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It’s a wonderful time to be a California criminal

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POSTED December 7, 2012 11:38 p.m.

The California Department of Corrections website calls it a “historic solution” to solving the problem of prisons being revolving doors for low-level criminals. It is also touted as the “cornerstone” of plans to get inmate population to 137.5 percent of design capacity by June 13, 2013 as ordered by federal courts.

If you have been unfortunate enough to have had your vehicle stolen, home burglarized or your business hit by shoplifting as the result of this “historic” and “cornerstone” solution you probably would use somewhat different adjectives.

“Insane” is a polite word that comes to mind.

Call it what you want, but the so-called “realignment legislation” will not lower costs to anyone except the state prison system. As far as recidivism is concerned, it is obvious that will no longer be a problem since those who re-offend won’t be going back to state prison. Instead they will be going to already overcrowded county jails that are under state court mandates not to exceed capacity.

In short, it is a wonderful time to be a criminal in California.

Crime - after years of being on the decline - is now showing signs of being a growth industry. That’s especially true in the Central Valley where unemployment is significantly higher.

We are told by the “experts” not to worry because the criminals that have been given a get-out-of-prison-early card aren’t committing “serious” crimes. Instead they are committing property crimes such as stealing our cars, breaking into our homes, and stealing from our stores.

We should stop whining. It’s only things that cost your heard-earned money to replace. No big deal.

The folks up in Sacramento at least have conceded that not all of the fine upstanding career criminals they’ve turned loose are returning to society on the straight and narrow path. So they are spending a few token dollars - for now - to slightly increase police manpower so they can re-arrest those who simply start committing crimes gain.

Let’s see. We reduced state costs but increased local law enforcement, court, and jail costs. And then there is an increase in property losses suffered by law-abiding citizens.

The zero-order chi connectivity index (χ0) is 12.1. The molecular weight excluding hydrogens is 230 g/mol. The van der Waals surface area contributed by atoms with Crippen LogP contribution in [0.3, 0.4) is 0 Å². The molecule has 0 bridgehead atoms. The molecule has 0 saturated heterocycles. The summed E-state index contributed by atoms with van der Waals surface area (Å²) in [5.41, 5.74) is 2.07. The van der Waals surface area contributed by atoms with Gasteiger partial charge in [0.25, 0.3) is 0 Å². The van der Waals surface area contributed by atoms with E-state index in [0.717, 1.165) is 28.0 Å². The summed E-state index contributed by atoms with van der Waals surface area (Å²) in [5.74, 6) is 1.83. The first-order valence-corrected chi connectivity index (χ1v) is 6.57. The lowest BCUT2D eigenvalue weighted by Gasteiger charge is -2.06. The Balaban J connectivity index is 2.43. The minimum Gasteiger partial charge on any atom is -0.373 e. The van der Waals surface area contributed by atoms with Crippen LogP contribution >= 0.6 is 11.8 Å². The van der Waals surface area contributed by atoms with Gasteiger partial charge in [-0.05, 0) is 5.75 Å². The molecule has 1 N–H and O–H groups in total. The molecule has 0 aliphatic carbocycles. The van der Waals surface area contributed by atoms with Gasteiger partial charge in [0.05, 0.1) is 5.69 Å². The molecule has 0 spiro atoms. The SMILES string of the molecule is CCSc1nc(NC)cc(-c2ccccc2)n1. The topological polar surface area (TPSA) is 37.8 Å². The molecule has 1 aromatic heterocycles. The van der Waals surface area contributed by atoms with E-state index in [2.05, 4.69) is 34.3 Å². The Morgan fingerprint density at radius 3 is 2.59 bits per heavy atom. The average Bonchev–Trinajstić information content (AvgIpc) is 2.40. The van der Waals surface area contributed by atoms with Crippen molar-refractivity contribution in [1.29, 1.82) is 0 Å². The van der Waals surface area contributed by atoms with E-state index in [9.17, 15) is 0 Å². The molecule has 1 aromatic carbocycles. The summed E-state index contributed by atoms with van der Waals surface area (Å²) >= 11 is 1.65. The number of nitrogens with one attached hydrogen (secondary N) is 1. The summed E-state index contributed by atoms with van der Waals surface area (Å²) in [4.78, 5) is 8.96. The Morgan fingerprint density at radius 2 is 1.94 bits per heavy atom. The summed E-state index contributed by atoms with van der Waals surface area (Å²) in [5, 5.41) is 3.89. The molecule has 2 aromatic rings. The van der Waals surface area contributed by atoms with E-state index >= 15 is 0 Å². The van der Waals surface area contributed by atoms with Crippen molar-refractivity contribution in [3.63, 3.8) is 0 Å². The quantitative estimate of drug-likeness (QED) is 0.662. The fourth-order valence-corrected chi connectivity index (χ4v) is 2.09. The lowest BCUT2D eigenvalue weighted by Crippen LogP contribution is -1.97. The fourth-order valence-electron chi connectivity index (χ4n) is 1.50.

I know, I know. It’s not Sacramento’s fault. It never is. The blame goes to the federal courts.

Before you buy that line consider this: Arizona and other states have to answer to the same federal court system. So what’s the difference?

The difference is the incarceration system that Sacramento put in place. Much of it started when Jerry Brown Version 1.0 was governor. Remember prison reform? The cornerstone was conjugal visits, and more space per inmate. It all started in the 1970s, the same time collective bargaining for state employees was launched and Proposition 13 was passed due to Sacramento’s refusal for 15 years to do anything but give lip service to property tax reform. And who can forget the Peripheral Canal?

In fairness to Brown, he may have got the ball rolling but it took subsequent administrations and legislators to morph good ideas into bad reality.

Its ironic California is now saddled with correcting the result of Politicians Gone Wild over the past 30 years now that we have Jerry Brown Version 2.0 in Sacramento.

In reality, the state had no other options to meet the federal mandate in a timely manner. That doesn’t mean they can’t start working on making things better.

First and foremost, they must rethink prison housing and exactly how much space an inmate needs. If low-level criminals can now serve out their terms in county jails that have lower manpower costs and less security, maybe the state can set up regional correctional authorities run by the counties and funded by the state.

Second, identify three distinct classes of law breakers. That would be hardcore criminals that kill, rape, maim and such; habitual career criminals that deal in property crimes; and those criminals that break only drug laws and such but have no long rap sheet of stealing to support their habit or of violence.

Then deal with the three groups separately. Reserve state prisons for the hardcore and develop lower level security facilities that require less manpower and bells and whistles for the career criminals that aren’t violent. As for the pure drug offenders, outside of sending them to the State of Washington with one-way bus tickets, there needs to be an alternative to incarceration.

A better solution can’t be devised and implemented overnight. It took 30 years to get to where we are today.

Something different, though, must be done. If not we will have created a merry go-round of catch-and-release justice.

 

This column is the opinion of managing editor, Dennis Wyatt, and does not necessarily represent the opinion of The Bulletin or Morris Newspaper Corp. of CA.  He can be contacted at dwyatt@mantecabulletin.com or 209-249-3519.

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